Plus, as Maggie writes, “the new and very moving film from Nigeria about one couple,  Abu and Gift Augustine, [who]   fight back.”  http://www.theguardian.com/end-fgm

And last not least, you, too, are certain to appreciate Alice Walker’s gift: http://alicewalkersgarden.com/2015/09/waging-empathy-alice-walker-posessing-the-secret-of-joy-and-the-global-movement-to-ban-fgm/




Breaking the Omerta on FGM. Reflections on Mothers on Mothering Sunday

Mothering Sunday, or Mother’s Day in the UK, falls three weeks before Easter. The tradition dating from the sixteenth century encouraged the dispersed young to return to villages of birth for a family meal that broke the fast for Lent. A simnel cake with marzipan icing often expressed gratitude to women who raised children.

The role of mothers in perpetuating FGM, however, is one of the thorniest aspects of the subject. How are we to understand this particular ‘act of love’, as a Dutch educational film of the early nineties famously called it? The following anecdote meanders toward an answer.

In fall 2004, had you been at Mt. Holyoke College researching FGM, you could hardly have found yourself on more fertile ground. That term prizewinning Senegalese film-maker Ousmane Sembène was on campus, invited to present the first full-length feature film against, in the cineaste’s words, “female genital mutilation,” Moolaadé, introduced by Samba Gadjigo, Sembène’s translator. That same semester, renowned Egyptian physician and novelist Nawal el Saadawi offered a 6-week colloquium at Smith. Twice in South Hadley, these two giants of African resistance to the harmful custom came together. Their message to avid attendees was unequivocal. African leaders and allies alike must break the omerta – the secrecy – that smothers action to end FGM.

Painting and Poem (on FGM)

Godfrey Williams-Okorodus. Painting and Poem (on FGM) Oil on Canvas. 2011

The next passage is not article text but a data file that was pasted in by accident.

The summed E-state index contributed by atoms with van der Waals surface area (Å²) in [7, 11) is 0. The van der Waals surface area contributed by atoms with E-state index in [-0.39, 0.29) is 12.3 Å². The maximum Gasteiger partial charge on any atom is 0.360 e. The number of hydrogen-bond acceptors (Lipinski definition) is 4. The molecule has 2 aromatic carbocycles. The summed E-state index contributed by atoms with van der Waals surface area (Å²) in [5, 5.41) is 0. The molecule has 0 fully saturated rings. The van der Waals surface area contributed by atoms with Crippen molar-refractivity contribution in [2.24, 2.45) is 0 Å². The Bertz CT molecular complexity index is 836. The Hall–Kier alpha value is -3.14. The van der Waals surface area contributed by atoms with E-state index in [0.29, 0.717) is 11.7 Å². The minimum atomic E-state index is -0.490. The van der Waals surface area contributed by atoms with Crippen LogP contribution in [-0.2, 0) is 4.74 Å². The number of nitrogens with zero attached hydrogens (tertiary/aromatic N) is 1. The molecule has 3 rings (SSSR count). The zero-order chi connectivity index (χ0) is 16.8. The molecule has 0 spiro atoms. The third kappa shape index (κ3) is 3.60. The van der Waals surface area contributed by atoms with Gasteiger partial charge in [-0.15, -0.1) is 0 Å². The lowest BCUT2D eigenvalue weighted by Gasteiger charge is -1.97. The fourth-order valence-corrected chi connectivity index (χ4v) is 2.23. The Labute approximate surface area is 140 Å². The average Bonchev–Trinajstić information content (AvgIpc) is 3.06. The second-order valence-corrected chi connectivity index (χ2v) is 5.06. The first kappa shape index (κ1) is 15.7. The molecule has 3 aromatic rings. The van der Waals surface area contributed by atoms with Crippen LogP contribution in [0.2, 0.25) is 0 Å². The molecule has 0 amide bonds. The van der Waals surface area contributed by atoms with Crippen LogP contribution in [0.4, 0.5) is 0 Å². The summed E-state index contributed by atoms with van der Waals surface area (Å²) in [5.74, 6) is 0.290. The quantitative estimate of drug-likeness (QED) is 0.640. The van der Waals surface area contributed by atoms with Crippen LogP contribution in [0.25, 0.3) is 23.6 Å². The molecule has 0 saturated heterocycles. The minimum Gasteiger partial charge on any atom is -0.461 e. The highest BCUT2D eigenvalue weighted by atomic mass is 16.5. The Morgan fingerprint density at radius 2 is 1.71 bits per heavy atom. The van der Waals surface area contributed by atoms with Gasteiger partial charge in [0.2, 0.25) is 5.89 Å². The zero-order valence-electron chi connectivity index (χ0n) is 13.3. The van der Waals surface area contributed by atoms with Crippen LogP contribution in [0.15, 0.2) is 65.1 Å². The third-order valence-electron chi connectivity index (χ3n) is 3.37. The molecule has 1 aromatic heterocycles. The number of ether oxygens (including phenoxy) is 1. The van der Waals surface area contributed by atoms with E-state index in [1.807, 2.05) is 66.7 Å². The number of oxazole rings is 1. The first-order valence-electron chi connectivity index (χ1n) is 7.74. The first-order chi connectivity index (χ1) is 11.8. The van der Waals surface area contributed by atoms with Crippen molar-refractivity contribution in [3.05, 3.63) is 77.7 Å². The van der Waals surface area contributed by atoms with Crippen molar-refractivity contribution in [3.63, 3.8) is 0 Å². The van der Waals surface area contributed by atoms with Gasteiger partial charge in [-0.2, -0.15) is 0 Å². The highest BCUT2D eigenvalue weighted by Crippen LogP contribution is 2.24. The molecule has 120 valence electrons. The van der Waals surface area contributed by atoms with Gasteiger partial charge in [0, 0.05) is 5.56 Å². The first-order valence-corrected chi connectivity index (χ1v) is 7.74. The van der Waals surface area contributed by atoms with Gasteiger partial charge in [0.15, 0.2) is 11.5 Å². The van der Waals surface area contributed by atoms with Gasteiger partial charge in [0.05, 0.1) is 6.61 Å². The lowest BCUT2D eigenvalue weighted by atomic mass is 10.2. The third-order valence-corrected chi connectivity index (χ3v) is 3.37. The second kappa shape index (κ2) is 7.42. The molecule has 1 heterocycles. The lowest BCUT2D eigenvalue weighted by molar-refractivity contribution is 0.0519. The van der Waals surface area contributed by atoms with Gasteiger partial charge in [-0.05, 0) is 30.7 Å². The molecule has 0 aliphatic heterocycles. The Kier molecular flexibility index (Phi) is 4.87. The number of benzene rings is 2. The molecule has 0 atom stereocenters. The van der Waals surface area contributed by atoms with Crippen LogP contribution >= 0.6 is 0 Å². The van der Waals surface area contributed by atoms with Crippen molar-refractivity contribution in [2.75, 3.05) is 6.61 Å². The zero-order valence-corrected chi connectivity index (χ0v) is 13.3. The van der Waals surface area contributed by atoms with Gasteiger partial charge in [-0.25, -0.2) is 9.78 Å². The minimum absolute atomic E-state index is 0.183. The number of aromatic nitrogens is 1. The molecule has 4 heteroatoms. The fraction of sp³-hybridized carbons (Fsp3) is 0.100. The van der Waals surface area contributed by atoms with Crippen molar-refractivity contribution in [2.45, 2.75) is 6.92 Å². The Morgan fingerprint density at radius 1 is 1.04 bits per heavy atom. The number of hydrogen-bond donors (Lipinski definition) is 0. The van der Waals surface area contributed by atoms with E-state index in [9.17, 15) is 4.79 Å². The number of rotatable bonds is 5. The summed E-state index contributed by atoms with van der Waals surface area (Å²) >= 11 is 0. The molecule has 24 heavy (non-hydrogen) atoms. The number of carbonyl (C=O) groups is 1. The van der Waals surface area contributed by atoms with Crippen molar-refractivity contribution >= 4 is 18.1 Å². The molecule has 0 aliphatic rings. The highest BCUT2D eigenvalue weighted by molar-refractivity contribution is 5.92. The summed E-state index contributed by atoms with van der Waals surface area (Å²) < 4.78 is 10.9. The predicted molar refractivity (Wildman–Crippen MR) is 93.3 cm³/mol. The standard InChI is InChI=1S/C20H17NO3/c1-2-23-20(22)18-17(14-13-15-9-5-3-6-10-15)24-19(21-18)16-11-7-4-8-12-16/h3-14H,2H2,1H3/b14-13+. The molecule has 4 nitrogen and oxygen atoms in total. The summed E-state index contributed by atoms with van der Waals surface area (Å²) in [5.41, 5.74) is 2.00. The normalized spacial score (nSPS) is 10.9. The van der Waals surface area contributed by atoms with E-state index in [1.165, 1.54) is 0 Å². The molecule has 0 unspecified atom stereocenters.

My role as an Associate of the Five Colleges Women’s Studies Research Center included making speeches on FGM. One, on October 7, 2004, early on in the semester, attracted a trio of bright Somali students – let’s call them Amina, Nadija, and Ayan (not their real names). The three, having found my presentation “awesome,” invited me to address the African and Caribbean Students’ Association and to form a study group. Weekly we met to discuss films and readings; we also prepared to spread the word. “What would be better than peer-to-peer encounters,” Amina proposed, “the three of us college students visiting local high schools?” Great idea, I thought. They would bring their cultural sensitivity to the theme. Soon, Northfield Mount Hermon invited us; Amnesty International’s campus group would sponsor.

On December 3, 2004, in Northfield, I gave the speech alone. What had transpired in the meantime? Thanksgiving intervened. The girls, having gone home to Minneapolis, returned with a message from their mothers. “They don’t want us working on this issue,” they told me with considerable regret, “and they forbid us to make any speeches.” “Why?” I asked, though assuring them we wouldn’t – couldn’t – go against their parents’ wishes. “The community is tight-knit,” Nadija explained. “Word would get back and embarrass them.”

Embarrassment is one reason why, in Diaspora, the theme is hushed, though no discomfort accompanies revealing it ‘back home’. In Somalia and other cutting cultures, if performed but NOT disclosed, mortification ensues. Why? For the many reasons the custom prevails. An over-determined behavior, genital ablation is policed by overlapping insistent beliefs, feelings, and fears.